a phrase here and borrowing a grammatical structure there.
In the literature, code-mixing and code-switching are identified
as common linguistic practices amongst bilingual populations. Having been found to be rule-based and
systematic, code-switching and code-mixing are these days viewed in a
favourable light as opposed to the deficit view that prevailed in the past that
stigmatised them as “…the haphazard embodiments of “language confusion”
Although limited in terms of the number of empirical studies into the impact on bilingual children’s language development of code-switching and code-mixing by their parents, research suggests that bilingual adults frequently engage in these practices in interactions with their children. This is in line with trends identified in the broader sweep of studies into bilingual code-switching and code-mixing. What it means for a child growing up in more than one language is that they are likely to experience code-switching and code-mixing in language inputs modelled by family members and other significant adults around them. This may in turn prompt them to code-switch and code-mix themselves in their own speech.
Code-switching and code-mixing in
parental inputs appear to influence L1 development in children growing up as
members of language minority communities in other ways too. Some studies have found a negative
correlation, with higher rates of code-switching and code-mixing by parents resulting
in lower comprehension and production vocabulary sizes in young children. Others have identified that code-switched
input, arguably more challenging to process than input in a single language,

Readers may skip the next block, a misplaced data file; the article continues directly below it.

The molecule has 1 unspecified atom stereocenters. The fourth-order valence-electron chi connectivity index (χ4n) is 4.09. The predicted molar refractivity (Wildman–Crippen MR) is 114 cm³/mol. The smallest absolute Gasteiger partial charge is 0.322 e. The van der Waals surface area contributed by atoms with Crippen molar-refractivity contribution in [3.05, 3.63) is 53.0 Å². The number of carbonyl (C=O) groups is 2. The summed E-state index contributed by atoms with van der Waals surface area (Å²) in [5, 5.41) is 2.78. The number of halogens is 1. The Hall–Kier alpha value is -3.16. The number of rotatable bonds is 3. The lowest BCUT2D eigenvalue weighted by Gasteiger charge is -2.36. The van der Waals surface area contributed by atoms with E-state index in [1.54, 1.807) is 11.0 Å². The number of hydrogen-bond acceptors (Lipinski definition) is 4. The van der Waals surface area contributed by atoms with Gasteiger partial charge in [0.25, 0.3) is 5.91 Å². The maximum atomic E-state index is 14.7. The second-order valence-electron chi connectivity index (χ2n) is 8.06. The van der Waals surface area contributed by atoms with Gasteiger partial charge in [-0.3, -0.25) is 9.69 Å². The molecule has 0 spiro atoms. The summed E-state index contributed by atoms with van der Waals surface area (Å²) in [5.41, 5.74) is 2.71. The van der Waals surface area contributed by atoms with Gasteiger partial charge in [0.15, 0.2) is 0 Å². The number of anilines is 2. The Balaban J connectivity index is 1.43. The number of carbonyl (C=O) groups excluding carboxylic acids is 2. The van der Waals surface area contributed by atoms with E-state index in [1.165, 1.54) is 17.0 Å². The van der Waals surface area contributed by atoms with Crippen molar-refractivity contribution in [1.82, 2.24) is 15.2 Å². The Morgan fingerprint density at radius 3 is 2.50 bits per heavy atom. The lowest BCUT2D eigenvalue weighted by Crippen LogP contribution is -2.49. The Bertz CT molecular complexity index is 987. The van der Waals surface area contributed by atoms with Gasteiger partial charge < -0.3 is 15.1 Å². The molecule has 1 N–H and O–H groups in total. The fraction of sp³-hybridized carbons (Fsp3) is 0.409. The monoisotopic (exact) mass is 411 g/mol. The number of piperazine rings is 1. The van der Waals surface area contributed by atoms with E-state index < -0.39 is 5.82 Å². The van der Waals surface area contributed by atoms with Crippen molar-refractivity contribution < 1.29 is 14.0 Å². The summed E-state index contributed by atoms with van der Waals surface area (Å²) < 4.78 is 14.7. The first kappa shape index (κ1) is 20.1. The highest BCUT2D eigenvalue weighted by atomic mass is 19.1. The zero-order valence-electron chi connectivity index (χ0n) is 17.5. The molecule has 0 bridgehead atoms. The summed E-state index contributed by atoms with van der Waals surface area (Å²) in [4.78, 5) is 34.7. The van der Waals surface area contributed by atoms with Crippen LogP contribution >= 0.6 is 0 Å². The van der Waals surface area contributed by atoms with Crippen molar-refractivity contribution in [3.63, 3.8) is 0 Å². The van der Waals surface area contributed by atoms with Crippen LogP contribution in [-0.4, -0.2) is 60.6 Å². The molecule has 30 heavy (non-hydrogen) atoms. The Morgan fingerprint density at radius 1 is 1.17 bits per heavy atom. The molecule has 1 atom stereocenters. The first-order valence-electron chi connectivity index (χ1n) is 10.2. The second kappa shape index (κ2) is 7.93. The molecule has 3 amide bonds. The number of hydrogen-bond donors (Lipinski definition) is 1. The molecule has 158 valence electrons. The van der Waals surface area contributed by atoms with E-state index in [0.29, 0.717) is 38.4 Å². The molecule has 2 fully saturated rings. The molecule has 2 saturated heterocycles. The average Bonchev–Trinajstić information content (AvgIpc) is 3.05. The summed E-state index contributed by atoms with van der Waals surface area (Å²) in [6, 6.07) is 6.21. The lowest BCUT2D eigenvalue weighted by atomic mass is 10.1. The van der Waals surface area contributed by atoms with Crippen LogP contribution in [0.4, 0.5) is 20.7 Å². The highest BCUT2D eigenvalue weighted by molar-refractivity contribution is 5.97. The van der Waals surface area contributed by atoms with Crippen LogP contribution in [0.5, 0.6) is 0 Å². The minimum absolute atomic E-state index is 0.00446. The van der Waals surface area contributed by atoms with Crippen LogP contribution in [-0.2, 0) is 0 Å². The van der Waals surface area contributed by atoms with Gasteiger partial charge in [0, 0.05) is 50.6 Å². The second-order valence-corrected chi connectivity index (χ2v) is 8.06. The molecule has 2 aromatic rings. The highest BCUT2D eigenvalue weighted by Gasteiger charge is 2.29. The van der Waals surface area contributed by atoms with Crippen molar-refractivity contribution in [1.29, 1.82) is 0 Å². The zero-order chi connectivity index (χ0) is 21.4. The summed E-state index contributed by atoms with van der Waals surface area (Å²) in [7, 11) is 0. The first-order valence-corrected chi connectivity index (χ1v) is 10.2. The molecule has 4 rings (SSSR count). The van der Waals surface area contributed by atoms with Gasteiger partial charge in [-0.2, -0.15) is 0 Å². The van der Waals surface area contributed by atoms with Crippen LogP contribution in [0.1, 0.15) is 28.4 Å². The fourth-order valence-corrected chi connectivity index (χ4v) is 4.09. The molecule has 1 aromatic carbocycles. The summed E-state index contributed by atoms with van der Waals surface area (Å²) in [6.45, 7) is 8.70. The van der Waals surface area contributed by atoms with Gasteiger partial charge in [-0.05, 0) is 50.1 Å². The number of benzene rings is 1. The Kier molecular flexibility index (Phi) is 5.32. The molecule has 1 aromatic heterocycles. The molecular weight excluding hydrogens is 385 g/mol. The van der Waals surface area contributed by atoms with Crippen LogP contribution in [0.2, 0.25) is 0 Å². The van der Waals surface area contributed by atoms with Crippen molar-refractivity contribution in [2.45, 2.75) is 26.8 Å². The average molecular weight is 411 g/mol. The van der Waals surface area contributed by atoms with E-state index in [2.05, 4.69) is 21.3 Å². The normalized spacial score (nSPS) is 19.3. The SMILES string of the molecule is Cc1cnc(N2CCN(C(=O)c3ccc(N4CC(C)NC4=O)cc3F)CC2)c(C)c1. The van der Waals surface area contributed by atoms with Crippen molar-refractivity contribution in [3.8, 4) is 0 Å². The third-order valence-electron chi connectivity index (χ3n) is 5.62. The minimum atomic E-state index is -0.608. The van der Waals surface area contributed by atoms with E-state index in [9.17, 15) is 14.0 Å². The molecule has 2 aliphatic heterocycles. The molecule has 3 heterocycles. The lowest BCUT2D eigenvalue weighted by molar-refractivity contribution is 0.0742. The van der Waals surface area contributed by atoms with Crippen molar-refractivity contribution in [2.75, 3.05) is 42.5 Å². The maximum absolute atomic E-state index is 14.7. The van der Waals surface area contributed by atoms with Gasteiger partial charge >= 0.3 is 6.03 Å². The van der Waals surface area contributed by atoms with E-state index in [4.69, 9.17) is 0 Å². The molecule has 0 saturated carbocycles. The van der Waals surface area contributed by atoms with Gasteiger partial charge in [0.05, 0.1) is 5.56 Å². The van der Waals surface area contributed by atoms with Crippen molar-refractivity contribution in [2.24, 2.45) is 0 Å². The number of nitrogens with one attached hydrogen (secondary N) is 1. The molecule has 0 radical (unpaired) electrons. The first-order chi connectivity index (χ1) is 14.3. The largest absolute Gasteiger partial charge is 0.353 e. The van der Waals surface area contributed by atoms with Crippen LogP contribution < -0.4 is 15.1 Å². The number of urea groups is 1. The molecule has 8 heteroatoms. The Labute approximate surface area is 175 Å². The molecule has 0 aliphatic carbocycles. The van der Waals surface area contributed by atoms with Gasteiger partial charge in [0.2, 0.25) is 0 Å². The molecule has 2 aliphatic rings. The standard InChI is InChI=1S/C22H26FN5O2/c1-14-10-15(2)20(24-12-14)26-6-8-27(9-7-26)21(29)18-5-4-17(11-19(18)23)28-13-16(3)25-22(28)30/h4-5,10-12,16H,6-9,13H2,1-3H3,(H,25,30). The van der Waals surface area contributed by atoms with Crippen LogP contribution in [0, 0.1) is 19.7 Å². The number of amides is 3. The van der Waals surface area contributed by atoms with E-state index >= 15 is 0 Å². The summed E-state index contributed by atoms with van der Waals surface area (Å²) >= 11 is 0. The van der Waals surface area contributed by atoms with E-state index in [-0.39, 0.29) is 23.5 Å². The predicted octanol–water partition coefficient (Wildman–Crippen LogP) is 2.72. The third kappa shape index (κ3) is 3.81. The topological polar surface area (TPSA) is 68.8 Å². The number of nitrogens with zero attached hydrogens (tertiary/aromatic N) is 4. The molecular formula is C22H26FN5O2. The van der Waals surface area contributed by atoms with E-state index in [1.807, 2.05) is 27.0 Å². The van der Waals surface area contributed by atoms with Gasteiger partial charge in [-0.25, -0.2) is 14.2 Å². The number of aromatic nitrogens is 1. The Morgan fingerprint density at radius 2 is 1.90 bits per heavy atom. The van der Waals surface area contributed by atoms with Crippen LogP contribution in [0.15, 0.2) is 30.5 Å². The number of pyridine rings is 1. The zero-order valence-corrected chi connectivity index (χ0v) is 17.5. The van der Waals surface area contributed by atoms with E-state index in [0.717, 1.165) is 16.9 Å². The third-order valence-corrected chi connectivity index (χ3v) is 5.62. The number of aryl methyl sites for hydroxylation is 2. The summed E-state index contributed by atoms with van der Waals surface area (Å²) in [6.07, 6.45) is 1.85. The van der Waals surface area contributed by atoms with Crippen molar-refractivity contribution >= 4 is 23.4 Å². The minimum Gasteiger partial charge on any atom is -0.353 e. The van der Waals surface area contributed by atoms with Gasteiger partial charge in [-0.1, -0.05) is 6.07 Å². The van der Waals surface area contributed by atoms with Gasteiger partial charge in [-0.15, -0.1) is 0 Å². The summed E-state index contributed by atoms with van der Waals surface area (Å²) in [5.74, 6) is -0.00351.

has positive outcomes but only for those children with greater verbal working
memory capacity who are capable of processing it.
What this means for my research
To draw to a close, the above
whistle-stop tour illustrates that bilingual language development is a complex,
multi-faceted phenomenon. It is affected
by multiple influences, each impacting in different ways and to different
degrees on the individual child in their own specific context. Through my research, I make space for a small
sample of UK-born bilingual children to explore these differences and to focus
on their first-hand experiences of growing up in more than one language. Once this has happened, any findings relevant
to practitioners working with young, UK-born bilingual learners will be shared
so that all bilingual children in Hampshire schools and settings receive a Year
R experience that is sensitive to their developmental needs.
De Houwer, A. (2009). Bilingual
first language acquisition (1st ed., Vol. 2). Multilingual Matters.
MacSwan, J. (2017). A Multilingual Perspective on
Translanguaging. American educational research journal, 54(1), 167-201.
Otheguy, R. (2016). The linguistic competence of
second-generation bilinguals Romance linguistics 2013 : selected papers from the 43rd Linguistic Symposium on
Romance Languages (LSRL), New York,
17-19 April, 2013, New York.
By Claire Barker
long last we bring you the good news that the EMTAS conference will take place
on 15th October 2021 at The Holiday Inn, Winchester. We
are delighted that this will be an in person event; over the last eighteen
months, the conference date has been moved several times because we really
wanted to be able to meet and greet you face to face. This is, at last,
possible and we look forward to welcoming practitioners who work in any phase
of education from EYFS to KS4 to the long-awaited event.
Conference is titled ‘All in this together – going from strength to
strength’. This reflects the post pandemic fatigue felt by many of us and
how we now need to move forward together to support our EAL and GRT children
who have maybe struggled with their education during the pandemic. Many
EAL and GRT children will have lost skills they’d acquired in English and will
now be playing catch up. Many will have missed out on peer-to-peer
interaction and the opportunities this provides to develop social language and